It is even sadder that the two countries have repeatedly breached the CoC. Yet, until now, they did not violate the unwritten rule on sparing the Heads of Mission, including acting Chiefs, from intrusive surveillance, and actions such as "physical harassment, disconnecting of telephone lines, threatening telephone calls, pursuit in cars and unauthorised entry into residences".

All that changed in January 2003. On January 19, India's Charge d'Affaires in Islamabad Sudhir Vyas complained that his official car was repeatedly blockaded the previous day by police and intelligence agencies. The mission car, flying the national flag, was allegedly boxed in by four four-wheelers and two motorcycles. It was blockaded "for up to 45 minutes at a time". In a supposedly "calibrated response" to this harassment, New Delhi expelled four Pakistan High Commission personnel. Pakistan expelled four Indian personnel in retaliation.

India's Ministry of External Affairs(MEA) claimed it was the aggrieved party. However, at least going by the written documents exchanged by the two sides, it seems it was India which upped the surveillance ante. It started tailing the official vehicle of Pakistan's acting High Commissioner Jaleel Abbas Jilani from early January. On January 7, the Pakistan Mission submitted a written complaint that "lately the surveillance of the flag vehicle... has been increased to such a level that it can be simply termed as harassment". For three days, it said, "intelligence vehicles" followed it "bumper to bumper", making "dangerous manoeuvres... that can lead to a serious accident". It registered "a strong protest".

The MEA ignored the complaint, and later dismissed it as "baseless". It is not known if Vyas was harassed earlier than January 18 but chose to keep quiet. It is also not clear what caused the Indian authorities to start tailing Jilani's car. But in today's inflamed situation, it is irrelevant beyond a point to ask who fired the first shot. What is material is that both states use grossly intimidatory methods. They abuse each other in repulsive ways; indulging in "preposterous political propaganda" and "wilful harassment", or concocting "motivated" and "baseless" allegations. They intend to cause damage to each other - including bodily harm to their diplomats - thus undermining the notions of their dignity and personal inviolability.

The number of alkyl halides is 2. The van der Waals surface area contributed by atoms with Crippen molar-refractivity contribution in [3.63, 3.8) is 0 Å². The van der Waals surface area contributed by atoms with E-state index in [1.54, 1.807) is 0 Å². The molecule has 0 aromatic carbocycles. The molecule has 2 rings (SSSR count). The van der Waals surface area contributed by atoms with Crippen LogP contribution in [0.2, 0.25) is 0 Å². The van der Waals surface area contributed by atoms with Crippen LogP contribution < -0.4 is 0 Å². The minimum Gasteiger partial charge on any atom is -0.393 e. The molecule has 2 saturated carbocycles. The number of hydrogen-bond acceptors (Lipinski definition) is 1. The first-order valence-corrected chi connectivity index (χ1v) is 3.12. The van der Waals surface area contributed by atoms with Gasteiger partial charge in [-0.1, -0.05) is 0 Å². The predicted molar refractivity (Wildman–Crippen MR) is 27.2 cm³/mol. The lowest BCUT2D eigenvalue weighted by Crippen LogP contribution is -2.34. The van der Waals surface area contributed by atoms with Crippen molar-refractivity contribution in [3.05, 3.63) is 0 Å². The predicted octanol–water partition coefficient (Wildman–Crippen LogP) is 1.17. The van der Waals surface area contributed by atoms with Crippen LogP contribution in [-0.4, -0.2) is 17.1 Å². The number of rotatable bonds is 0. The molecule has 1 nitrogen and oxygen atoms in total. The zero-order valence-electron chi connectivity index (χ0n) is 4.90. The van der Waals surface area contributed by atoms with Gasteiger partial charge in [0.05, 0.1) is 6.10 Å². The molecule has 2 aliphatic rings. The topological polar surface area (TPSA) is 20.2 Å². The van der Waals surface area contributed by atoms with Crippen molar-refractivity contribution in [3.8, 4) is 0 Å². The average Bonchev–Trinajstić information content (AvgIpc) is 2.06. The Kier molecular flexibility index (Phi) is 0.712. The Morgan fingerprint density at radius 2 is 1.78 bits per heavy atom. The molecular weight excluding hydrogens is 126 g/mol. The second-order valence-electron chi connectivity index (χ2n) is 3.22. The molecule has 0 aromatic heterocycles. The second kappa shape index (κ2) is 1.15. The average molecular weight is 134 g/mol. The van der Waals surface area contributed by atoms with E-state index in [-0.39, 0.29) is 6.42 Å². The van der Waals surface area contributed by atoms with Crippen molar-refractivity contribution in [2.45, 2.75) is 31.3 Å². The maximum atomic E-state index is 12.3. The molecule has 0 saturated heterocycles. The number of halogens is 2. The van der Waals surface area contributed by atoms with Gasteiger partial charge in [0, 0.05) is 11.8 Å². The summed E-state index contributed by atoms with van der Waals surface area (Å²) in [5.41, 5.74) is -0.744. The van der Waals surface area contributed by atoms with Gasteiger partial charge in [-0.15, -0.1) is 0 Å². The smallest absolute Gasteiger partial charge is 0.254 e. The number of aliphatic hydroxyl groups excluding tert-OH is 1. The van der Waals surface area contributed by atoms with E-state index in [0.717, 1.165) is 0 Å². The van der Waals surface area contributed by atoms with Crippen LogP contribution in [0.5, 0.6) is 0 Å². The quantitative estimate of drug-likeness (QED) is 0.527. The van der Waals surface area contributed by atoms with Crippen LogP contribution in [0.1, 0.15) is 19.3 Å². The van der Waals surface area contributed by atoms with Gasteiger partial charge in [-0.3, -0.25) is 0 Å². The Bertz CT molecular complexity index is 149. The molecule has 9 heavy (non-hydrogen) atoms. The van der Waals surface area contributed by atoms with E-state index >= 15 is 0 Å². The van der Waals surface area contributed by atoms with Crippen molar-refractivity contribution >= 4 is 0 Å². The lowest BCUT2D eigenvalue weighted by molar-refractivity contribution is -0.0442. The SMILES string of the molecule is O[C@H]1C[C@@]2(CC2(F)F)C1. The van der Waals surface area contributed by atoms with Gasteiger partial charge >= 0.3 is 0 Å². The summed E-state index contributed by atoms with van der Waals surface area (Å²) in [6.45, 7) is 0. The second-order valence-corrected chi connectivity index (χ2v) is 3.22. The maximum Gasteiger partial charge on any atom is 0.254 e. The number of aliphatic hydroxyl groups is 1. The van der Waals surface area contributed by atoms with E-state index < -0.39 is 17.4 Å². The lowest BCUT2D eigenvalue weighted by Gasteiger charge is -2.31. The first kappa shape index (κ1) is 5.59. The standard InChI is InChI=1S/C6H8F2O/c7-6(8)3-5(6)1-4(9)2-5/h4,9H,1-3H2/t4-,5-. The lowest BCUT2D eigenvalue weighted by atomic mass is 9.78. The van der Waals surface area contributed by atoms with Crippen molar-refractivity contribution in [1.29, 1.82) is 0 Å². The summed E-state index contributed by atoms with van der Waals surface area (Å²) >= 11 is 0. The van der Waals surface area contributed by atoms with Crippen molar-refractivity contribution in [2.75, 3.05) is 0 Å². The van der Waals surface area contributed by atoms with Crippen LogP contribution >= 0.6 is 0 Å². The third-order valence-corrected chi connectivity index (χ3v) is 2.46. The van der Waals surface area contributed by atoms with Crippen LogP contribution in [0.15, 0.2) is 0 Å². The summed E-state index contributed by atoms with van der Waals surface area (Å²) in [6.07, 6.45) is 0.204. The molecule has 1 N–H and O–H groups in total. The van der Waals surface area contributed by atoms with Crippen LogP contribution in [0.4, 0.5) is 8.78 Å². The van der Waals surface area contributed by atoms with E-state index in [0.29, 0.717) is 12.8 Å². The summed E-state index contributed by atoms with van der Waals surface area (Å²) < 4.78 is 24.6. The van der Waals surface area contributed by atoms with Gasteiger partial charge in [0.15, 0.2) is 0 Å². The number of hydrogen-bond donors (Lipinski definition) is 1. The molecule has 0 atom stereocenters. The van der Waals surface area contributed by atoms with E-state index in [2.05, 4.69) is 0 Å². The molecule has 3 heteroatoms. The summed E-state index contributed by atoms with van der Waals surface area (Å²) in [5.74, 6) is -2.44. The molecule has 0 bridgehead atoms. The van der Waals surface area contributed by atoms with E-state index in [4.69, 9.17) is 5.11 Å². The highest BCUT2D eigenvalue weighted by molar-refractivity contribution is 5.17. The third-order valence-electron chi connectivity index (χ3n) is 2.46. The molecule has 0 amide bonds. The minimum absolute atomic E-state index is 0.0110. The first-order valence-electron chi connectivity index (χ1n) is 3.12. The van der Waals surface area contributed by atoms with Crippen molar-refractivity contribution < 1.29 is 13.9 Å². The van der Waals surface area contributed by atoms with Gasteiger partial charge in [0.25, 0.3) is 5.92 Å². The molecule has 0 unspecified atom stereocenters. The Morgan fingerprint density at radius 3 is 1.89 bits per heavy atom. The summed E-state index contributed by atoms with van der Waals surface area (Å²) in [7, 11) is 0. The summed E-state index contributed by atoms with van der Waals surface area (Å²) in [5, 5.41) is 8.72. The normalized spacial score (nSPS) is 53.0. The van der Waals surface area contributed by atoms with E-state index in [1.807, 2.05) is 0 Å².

Such deplorable behaviour probably has no parallel in the post-War era. Even in the worst phase of the Cold War, U.S. and Soviet Embassy staff did not have to fear for their physical safety. Such conduct is indefensible and impermissible, no matter what the circumstances, and irrespective of the consequences. In ethics, there are both consequentialist and deontological arguments about what is wrong and must not be done. Some things are impermissible because they are inherently immoral and wrong. Some acts must not be committed only because their consequences are evil. Harassing diplomats emphatically belongs to the first category.

It is deeply deplorable that India should have descended to this level.

ANOTHER sign of official conduct beneath any acceptable norm is the Home Minister's personal intervention to ensure that prominent Pakistani activists such as Pervez Hoodbhoy, I.A. Rahman, Asma Jehangir and A.H. Nayyar would not get visas to participate in the Asian Social Forum in Hyderabad. They are some of Pakistan's best-known liberal dissidents, who have fought for peace and reconciliation with India. Singling them out, while welcoming all sorts of hawks, suggests a pattern: hardliners in one state feeding on the hardliners in the other, and helping to further ratchet up mutual hostility.

There is a perverse kind of complementarity and synergy here, similar to the perfectly synchronised goose-step and rooster-walk drill that takes place every morning and evening at the Wagah border - even the military swagger, the hostile rituals and aggressive gestures are well-rehearsed and totally symmetrical.